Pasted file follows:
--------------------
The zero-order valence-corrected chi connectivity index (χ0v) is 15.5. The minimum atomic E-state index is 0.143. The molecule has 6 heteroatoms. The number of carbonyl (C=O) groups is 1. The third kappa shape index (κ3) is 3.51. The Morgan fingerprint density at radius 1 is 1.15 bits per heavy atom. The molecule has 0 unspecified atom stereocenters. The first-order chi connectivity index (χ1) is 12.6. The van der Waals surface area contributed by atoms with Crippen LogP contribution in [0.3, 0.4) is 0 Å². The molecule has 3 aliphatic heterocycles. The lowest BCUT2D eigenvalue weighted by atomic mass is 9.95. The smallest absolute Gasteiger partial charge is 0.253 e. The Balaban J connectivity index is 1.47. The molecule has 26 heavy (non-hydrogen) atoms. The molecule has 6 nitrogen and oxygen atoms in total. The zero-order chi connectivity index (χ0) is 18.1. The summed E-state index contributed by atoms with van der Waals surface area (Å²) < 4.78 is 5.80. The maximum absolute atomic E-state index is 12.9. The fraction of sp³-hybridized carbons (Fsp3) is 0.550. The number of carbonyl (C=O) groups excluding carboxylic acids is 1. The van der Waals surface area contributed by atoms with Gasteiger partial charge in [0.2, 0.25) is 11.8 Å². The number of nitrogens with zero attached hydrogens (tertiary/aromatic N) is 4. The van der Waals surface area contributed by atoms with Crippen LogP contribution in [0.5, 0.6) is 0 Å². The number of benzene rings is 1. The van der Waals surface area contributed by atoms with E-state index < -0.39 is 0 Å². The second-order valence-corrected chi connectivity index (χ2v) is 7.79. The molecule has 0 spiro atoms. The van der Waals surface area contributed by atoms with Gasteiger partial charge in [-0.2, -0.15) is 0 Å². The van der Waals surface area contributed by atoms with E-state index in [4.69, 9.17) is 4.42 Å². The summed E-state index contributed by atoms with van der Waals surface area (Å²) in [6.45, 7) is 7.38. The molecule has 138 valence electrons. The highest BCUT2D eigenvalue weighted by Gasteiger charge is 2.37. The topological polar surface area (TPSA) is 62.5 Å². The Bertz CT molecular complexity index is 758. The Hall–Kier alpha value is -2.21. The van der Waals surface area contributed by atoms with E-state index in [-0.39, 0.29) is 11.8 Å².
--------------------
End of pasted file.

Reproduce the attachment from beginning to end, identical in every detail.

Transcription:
The zero-order valence-corrected chi connectivity index (χ0v) is 15.5. The minimum atomic E-state index is 0.143. The molecule has 6 heteroatoms. The number of carbonyl (C=O) groups is 1. The third kappa shape index (κ3) is 3.51. The Morgan fingerprint density at radius 1 is 1.15 bits per heavy atom. The molecule has 0 unspecified atom stereocenters. The first-order chi connectivity index (χ1) is 12.6. The van der Waals surface area contributed by atoms with Crippen LogP contribution in [0.3, 0.4) is 0 Å². The molecule has 3 aliphatic heterocycles. The lowest BCUT2D eigenvalue weighted by atomic mass is 9.95. The smallest absolute Gasteiger partial charge is 0.253 e. The Balaban J connectivity index is 1.47. The molecule has 26 heavy (non-hydrogen) atoms. The molecule has 6 nitrogen and oxygen atoms in total. The zero-order chi connectivity index (χ0) is 18.1. The summed E-state index contributed by atoms with van der Waals surface area (Å²) < 4.78 is 5.80. The maximum absolute atomic E-state index is 12.9. The fraction of sp³-hybridized carbons (Fsp3) is 0.550. The number of carbonyl (C=O) groups excluding carboxylic acids is 1. The van der Waals surface area contributed by atoms with Gasteiger partial charge in [0.2, 0.25) is 11.8 Å². The number of nitrogens with zero attached hydrogens (tertiary/aromatic N) is 4. The van der Waals surface area contributed by atoms with Crippen LogP contribution in [0.5, 0.6) is 0 Å². The number of benzene rings is 1. The van der Waals surface area contributed by atoms with E-state index < -0.39 is 0 Å². The second-order valence-corrected chi connectivity index (χ2v) is 7.79. The molecule has 0 spiro atoms. The van der Waals surface area contributed by atoms with Gasteiger partial charge in [-0.2, -0.15) is 0 Å². The van der Waals surface area contributed by atoms with E-state index in [4.69, 9.17) is 4.42 Å². The summed E-state index contributed by atoms with van der Waals surface area (Å²) in [6.45, 7) is 7.38. The molecule has 138 valence electrons. The highest BCUT2D eigenvalue weighted by Gasteiger charge is 2.37. The topological polar surface area (TPSA) is 62.5 Å². The Bertz CT molecular complexity index is 758. The Hall–Kier alpha value is -2.21. The van der Waals surface area contributed by atoms with E-state index in [-0.39, 0.29) is 11.8 Å².